The credit crunch is gradually moving out of the headlines as Northern Rock gets back on its feet and the markets begin to recover.
But the industry won’t be quick to forget, and the short-term future for the UK’s non-conforming secured loan market is uncertain.
All in all, it’s not a good time for non-conforming. We have lost some lenders, and those that are left have pulled back their maximum loan-to-values (LTVs) and increased their rates.
On 6 September, Lehman Brothers announced it would be pulling out of the second charge market, closing down Southern Pacific Personal Loans and the recently subsumed London Personal Loans. Victoria Mortgages called in the administrators a few days later as its funding lines dried up.
Other lenders have capped their LTV – Advantage and Money Partners at 75 per cent, a reduction from 90 per cent, and iGroup to 85 per cent, which also used to lend up to 90 per cent.
So we have lost some non-conforming products, criteria have been tightened across the board and we have lost some lenders altogether. The frustration is that there is nothing fundamentally wrong with UK non-conforming lending.
The key difference between the US and UK markets is that the Americans threw the lending rulebook out of the window. There have been rumours of ludicrous income multiples – up to eight times income in some cases – and while the UK has been innovative, we have never taken such major risks, thanks to the sensible approach of our lenders.
On the flip side, none of the prime lenders have been affected, and there have been very few changes other than normal Base Rate fluctuations. All non-conforming secured loans seem to have been tarred with the same brush, and it is causing serious funding problems for a significant proportion of lenders.
The main issue seems to be the stigma that is now attached to the very word ‘non-conforming’. It strikes fear into the hearts of funders, and lenders can no longer get the money to offer loans as normal, despite the fact that they have an exemplary record when it comes to their arrears profiles.
Secured loans occupy a niche in the marketplace and they can still be hugely profitable, but the people with the cash are too big to realise this – they see ‘non-conforming’ and run a mile.
This means that when the lenders go to investors to look for the money to fund their lending, they find that the doors have been closed to them. As a result, they have to tighten their criteria or look elsewhere for help, as with Northern Rock. The fact that the non-conforming sector has experienced comparatively little damage only rubs salt into the wound – it’s a less stable market, but its reputation hasn’t been dented by the credit crunch.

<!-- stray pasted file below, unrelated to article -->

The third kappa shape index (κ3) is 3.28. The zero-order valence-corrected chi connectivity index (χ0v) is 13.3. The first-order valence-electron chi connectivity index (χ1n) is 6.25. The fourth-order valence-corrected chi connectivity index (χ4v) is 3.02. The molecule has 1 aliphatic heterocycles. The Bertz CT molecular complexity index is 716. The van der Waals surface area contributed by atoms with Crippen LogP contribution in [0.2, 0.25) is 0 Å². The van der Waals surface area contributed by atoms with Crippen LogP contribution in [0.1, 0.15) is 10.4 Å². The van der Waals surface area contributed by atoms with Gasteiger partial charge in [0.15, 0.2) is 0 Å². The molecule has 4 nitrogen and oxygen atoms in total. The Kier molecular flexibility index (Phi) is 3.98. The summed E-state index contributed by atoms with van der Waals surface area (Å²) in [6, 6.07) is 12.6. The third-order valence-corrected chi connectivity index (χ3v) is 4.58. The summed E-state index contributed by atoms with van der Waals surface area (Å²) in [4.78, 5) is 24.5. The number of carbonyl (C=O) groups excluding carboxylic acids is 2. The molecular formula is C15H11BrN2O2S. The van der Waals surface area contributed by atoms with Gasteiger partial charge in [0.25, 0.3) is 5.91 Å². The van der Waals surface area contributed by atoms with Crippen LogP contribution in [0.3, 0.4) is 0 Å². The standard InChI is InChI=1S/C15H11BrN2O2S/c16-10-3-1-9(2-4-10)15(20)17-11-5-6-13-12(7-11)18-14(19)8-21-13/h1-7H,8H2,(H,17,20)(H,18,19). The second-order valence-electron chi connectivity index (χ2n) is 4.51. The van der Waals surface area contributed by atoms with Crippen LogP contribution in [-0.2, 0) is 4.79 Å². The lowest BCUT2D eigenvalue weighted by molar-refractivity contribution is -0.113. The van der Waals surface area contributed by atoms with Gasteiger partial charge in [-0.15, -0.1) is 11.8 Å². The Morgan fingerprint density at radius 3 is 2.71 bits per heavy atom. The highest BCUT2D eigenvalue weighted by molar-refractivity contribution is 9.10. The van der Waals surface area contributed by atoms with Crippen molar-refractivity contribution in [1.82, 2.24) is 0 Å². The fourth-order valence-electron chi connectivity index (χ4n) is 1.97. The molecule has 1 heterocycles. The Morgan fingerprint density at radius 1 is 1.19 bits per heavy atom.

Loss of profit
The news that UBS and Citigroup have suffered significant loss of profit following investment in US non-conforming residential loans will do little to improve the funding situation for lenders. UBS announced pre-tax losses of just under $700 million, thanks to negative revenues of $3.4 billion in its fixed-income, rates and currencies division, which had invested heavily in collaterised debt obligations.
Meanwhile, Citigroup expects its Q3 post-tax profits to slump by 60 per cent, with $1.3 billion of losses incurred following investment in non-conforming mortgage-backed securities. These latest developments can only cause further panic among investors, leading to less funding for lenders who have done nothing wrong.
However, the damage shouldn’t be permanent, and funders should eventually realise that the UK non-conforming market is a relatively safe bet. US borrowers have been caught out by a series of interest rate rises, while Britain has been reasonably stable. US house prices are falling in contrast to the UK, where they continue to rise steadily despite the doom mongering. Most importantly, lending criteria tend to be much looser across the pond, so although the rewards are potentially greater, the risks are huge and have caught a lot of people out.
A strong positive message
The UK non-conforming secured loans sector needs to send out a strong message to the big investment lenders that the market is clean and their money will be safe. We have avoided offering astronomical multiples and maintained sensible lending policies. Lenders offering secured loans need to weather the storm – in six months, or possibly a little longer, the money should be back on the market and we can get back to business as normal.
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